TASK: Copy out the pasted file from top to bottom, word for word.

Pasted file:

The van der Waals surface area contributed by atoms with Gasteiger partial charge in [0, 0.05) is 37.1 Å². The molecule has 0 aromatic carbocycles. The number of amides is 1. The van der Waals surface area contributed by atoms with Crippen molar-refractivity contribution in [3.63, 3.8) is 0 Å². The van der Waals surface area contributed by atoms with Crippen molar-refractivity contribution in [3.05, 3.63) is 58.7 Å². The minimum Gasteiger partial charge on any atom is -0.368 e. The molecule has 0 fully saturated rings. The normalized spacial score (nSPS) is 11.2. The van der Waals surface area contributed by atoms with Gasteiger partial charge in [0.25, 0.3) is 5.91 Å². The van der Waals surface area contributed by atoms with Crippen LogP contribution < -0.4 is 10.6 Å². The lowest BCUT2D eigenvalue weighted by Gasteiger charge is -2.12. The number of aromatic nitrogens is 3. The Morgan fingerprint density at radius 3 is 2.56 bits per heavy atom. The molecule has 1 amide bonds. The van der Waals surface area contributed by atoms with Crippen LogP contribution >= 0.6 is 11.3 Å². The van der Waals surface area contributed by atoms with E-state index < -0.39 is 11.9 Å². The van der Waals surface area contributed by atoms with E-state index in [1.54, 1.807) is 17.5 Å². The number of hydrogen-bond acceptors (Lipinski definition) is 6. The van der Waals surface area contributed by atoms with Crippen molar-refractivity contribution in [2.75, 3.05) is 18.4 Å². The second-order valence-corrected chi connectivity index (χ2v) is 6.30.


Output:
The van der Waals surface area contributed by atoms with Gasteiger partial charge in [0, 0.05) is 37.1 Å². The molecule has 0 aromatic carbocycles. The number of amides is 1. The van der Waals surface area contributed by atoms with Crippen molar-refractivity contribution in [3.63, 3.8) is 0 Å². The van der Waals surface area contributed by atoms with Crippen molar-refractivity contribution in [3.05, 3.63) is 58.7 Å². The minimum Gasteiger partial charge on any atom is -0.368 e. The molecule has 0 fully saturated rings. The normalized spacial score (nSPS) is 11.2. The van der Waals surface area contributed by atoms with Gasteiger partial charge in [0.25, 0.3) is 5.91 Å². The van der Waals surface area contributed by atoms with Crippen LogP contribution < -0.4 is 10.6 Å². The lowest BCUT2D eigenvalue weighted by Gasteiger charge is -2.12. The number of aromatic nitrogens is 3. The Morgan fingerprint density at radius 3 is 2.56 bits per heavy atom. The molecule has 1 amide bonds. The van der Waals surface area contributed by atoms with Crippen LogP contribution >= 0.6 is 11.3 Å². The van der Waals surface area contributed by atoms with E-state index < -0.39 is 11.9 Å². The van der Waals surface area contributed by atoms with E-state index in [1.54, 1.807) is 17.5 Å². The number of hydrogen-bond acceptors (Lipinski definition) is 6. The van der Waals surface area contributed by atoms with Crippen molar-refractivity contribution in [2.75, 3.05) is 18.4 Å². The second-order valence-corrected chi connectivity index (χ2v) is 6.30.